It’s interesting returning to a show like Hyouka after all this time away from it. Particularly given the unique circumstances of this return, and how different I am as a consumer now than I was then. Back when I first watched Hyouka, it was the second anime I’d ever watched as it was airing, with the first being Toradora several years before. I was just getting back into anime then, over the spring and summer of 2012 – playing through Katawa Shoujo that winter had prompted a renewed interest in anime-style media, and so I’d been catching up on shows like Madoka and Mawaru Penguindrum. Hyouka was less aggressive than those shows – in fact, its incredibly low-key execution first led to me dropping it only halfway through the first episode, before being convinced to continue by a friend with much better taste. And I watched through it, and I enjoyed it, and it became one of my favorite shows; but even then, I likely didn’t get out of the show what I’m guessing I’ll get now. Hyouka embodies KyoAni’s mastery of tiny moments – it is the studio, and anime itself by extension, at their best.
The show is directed by Yasuhiro Takemoto, one of KyoAni’s most senior and talented directors. He’d most recently directed the Disappearance of Haruhi Suzumiya film, a film widely considered one of the studio’s best works, and which had essentially elevated a series that had already spent time as a legitimate cultural phenomenon. KyoAni overall were also riding the K-On! craze, which had ended in a movie which saw their talents (and director Naoka Yamada specifically) moving from the heights of TV animation to directorial and camera tricks more evocative of live-action film. These new tricks would come to roost in KyoAni’s upcoming shows, but it wasn’t just KyoAni’s visual talents that made Hyouka special.
Hyouka was also based on a series of actual novels, instead of light novels, meaning it avoided many of the genre and character hurdles that tend to drag down most anime adaptations. Its series composition was also handled by someone who doesn’t usually work in anime – Shoji Gatoh. Gatoh was the original creator of Full Metal Panic, and it was likely his experience collaborating on KyoAni’s Second Raid that made him a personal friend of Takemoto. If you check Gatoh’s anime writing credits, you’ll see he’s virtually only written for anime on projects and even specific episodes that Takemoto was director for – and Takemoto would later go on to direct another of his properties, Amagi Brilliant Park. The two are clearly comfortable working together, and the end result of this collaboration is a production that feels like its narrative and scripts are as carefully built and crucial to the overall effect as the usual gorgeous direction and animation.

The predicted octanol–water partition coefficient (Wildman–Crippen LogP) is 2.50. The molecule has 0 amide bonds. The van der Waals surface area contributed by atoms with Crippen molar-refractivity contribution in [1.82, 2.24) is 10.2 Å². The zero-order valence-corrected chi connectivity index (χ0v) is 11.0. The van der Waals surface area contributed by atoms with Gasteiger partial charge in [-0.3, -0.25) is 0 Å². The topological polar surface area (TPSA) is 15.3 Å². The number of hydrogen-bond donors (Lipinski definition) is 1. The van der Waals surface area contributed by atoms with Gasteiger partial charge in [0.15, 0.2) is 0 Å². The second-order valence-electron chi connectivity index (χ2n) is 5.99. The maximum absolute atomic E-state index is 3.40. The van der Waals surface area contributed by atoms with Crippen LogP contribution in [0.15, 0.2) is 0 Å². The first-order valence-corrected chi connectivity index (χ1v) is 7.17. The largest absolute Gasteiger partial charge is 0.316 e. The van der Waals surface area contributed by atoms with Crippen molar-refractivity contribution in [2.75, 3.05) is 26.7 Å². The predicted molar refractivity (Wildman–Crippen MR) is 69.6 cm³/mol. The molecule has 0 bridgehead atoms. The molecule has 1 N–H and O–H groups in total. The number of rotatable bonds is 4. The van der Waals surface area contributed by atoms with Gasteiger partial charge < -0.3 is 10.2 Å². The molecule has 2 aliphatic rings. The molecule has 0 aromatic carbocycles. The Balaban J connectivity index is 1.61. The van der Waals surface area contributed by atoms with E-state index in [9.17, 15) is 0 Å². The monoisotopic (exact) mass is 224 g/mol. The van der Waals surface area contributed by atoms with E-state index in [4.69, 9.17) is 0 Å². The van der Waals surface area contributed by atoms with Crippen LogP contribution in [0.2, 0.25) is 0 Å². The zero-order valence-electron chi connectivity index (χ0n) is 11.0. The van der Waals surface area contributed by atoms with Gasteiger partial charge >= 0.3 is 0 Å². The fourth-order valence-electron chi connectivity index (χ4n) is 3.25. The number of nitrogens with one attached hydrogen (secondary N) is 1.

So what is Hyouka, after all this preamble? Well, it’s a coming-of-age story about a self-conscious loner. And yes, I know that’s the most played-out trick in the anime book. But see… look, Hyouka just does it right.
The show opens by introducing two of its main characters – Houtarou Oreki and Houtarou Oreki’s school. Oreki himself is, if not cynical, certainly reserved – opening shots of cherry blossoms and kids merrily walking to school are undercut by his deadpan “when you think ‘high school life,’ the term ‘rose-colored’ comes to mind.” Oreki’s life is not rose-colored, and we know this not just because he firmly declares it, but because while the characters around him are depicted in fuzzy, saturated light, Oreki himself exists in shadow. He sits quietly in that classic back corner seat, staring out the window as if he can’t put faith in his own monologue. Light crowds the room from the afternoon sun, but Oreki is separated by glass, resigned to the darkness.
As I said, Oreki isn’t the only character we first meet. His school is equally important; building off of the way K-On!! took care to give a design and visual personality to every one of Yui’s classmates, Hyouka consistently works hard to create a sense of living space around its heroes. Every background character is carefully animated, and shots consistently frame the leads from high angles or down lengthy halls. It’s not enough that Oreki state he wants to conserve his energy relative to his classmates; the show must present a continuous contrast between that choice and the alternative, making his isolation in open space and the opportunities all around him visually felt.